Why the iPhone doesn't need multitasking

Competitors -- not iPhone users -- sound the alarms about the iPhone's lack of true multitasking. That should tell you something

As we approach the one-year anniversary of the launch of the iPhone 3G S, rumors are beginning to circulate about what we can expect from an iPhone 4G. One of the most-wanted and most-speculated features for the next-generation iPhone OS is the ability to truly multitask between apps.

Apple has neither confirmed nor denied that a next-generation iPhone OS is pending at all, but that hasn't stopped the speculation. Apple seems to be a slave to routine, and past development and release cycles suggest that we can expect a new iPhone OS this summer.

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Multitasking, or the lack thereof, has been one of the most prevalent complaints about the iPhone as a serious business smartphone -- although I am not sure it is iPhone users who are doing the complaining. The lack of iPhone multitasking was a prime target of Verizon's "Droid Does" marketing campaign for the Android-based Motorola Droid.

The reality, though, is that the iPhone OS is already capable of multitasking, technically speaking. Certain apps and functions already multitask. You can switch to email or calendar while a voice call is still connected in the background. You can listen to music from the iPod function while continuing to use other apps on the iPhone. The multitasking is there; Apple has just restricted which apps actually have access to it.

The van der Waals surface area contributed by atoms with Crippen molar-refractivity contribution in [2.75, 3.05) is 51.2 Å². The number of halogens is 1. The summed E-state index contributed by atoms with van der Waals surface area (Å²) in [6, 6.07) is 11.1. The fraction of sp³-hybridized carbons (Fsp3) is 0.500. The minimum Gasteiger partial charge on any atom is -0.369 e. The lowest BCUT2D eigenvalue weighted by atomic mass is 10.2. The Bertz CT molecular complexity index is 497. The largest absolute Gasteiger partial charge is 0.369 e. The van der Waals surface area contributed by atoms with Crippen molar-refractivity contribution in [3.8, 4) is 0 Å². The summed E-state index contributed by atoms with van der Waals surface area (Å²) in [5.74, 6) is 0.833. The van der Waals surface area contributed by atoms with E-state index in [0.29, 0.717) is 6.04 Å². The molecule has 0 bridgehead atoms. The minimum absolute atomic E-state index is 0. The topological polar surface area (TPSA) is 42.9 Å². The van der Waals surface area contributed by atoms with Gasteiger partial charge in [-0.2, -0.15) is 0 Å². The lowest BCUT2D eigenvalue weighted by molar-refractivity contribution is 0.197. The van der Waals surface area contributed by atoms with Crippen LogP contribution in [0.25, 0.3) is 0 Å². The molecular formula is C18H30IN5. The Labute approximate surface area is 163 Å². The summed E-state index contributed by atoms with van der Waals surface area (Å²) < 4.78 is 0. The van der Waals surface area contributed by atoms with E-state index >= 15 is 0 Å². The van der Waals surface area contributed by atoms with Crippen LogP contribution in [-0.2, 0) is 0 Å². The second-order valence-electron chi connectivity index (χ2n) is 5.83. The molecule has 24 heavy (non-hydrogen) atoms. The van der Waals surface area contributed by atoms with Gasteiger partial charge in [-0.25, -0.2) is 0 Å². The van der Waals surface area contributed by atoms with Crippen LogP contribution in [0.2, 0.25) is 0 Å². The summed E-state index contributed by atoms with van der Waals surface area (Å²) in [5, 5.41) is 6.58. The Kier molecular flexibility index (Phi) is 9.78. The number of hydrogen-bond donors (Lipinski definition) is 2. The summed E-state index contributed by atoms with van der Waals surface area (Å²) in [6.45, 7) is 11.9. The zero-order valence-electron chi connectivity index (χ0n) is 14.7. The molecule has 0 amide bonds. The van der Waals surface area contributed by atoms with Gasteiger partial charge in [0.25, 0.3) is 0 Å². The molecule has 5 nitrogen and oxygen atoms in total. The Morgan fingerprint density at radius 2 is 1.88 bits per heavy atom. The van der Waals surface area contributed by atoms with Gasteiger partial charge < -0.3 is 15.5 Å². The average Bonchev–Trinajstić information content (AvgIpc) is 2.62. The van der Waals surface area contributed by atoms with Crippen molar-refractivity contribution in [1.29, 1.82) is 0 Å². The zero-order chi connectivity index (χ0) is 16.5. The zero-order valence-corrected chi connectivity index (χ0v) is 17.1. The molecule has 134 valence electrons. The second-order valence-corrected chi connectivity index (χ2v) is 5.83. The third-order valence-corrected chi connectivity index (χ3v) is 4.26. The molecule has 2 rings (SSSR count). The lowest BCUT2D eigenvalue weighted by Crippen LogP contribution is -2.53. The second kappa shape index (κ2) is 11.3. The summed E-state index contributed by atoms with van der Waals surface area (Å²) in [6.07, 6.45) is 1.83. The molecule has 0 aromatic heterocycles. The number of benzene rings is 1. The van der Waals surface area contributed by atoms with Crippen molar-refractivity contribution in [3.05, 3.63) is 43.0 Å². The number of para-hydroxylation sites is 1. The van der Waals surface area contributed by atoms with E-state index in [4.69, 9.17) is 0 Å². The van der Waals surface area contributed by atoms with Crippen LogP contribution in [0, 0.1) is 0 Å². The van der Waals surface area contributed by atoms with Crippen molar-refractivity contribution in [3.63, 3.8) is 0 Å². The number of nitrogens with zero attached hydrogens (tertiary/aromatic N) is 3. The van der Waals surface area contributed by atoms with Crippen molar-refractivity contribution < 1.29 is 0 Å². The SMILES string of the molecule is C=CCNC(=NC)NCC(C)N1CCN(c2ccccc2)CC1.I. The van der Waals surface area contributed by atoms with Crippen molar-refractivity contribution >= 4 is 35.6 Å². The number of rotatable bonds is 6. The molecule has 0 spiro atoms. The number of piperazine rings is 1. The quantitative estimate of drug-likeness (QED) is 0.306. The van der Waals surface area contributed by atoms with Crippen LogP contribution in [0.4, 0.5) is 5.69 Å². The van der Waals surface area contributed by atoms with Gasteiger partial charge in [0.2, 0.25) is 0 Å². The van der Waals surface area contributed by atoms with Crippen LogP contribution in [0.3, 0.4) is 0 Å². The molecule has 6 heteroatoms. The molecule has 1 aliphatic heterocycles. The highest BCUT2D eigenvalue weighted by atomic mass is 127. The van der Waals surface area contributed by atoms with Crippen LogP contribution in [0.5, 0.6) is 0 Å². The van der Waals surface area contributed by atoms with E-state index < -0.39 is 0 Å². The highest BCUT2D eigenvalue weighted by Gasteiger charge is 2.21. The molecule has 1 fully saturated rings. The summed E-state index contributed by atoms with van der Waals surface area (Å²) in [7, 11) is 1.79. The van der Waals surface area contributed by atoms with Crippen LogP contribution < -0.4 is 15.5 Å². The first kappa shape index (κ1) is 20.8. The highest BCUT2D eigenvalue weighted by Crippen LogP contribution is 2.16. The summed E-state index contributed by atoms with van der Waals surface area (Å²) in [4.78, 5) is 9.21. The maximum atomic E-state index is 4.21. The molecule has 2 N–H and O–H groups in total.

To be honest, the iPhone screen only has enough real estate to display one app at a time, so multitasking is irrelevant in most cases. What is more important than literally leaving other apps open in the background, is building apps that are capable of retaining their state even when they're not in the foreground.

In other words, I don't need the app to run simultaneously, but as I switch from app to app I would like for the app to remember where I was so I don't have to start over each time. Because I can only see one app at a time anyway, this sort of app memory basically achieves the same goal as true multitasking. This solution is the responsibility of the app developers rather than Apple itself, and many apps already take this approach.

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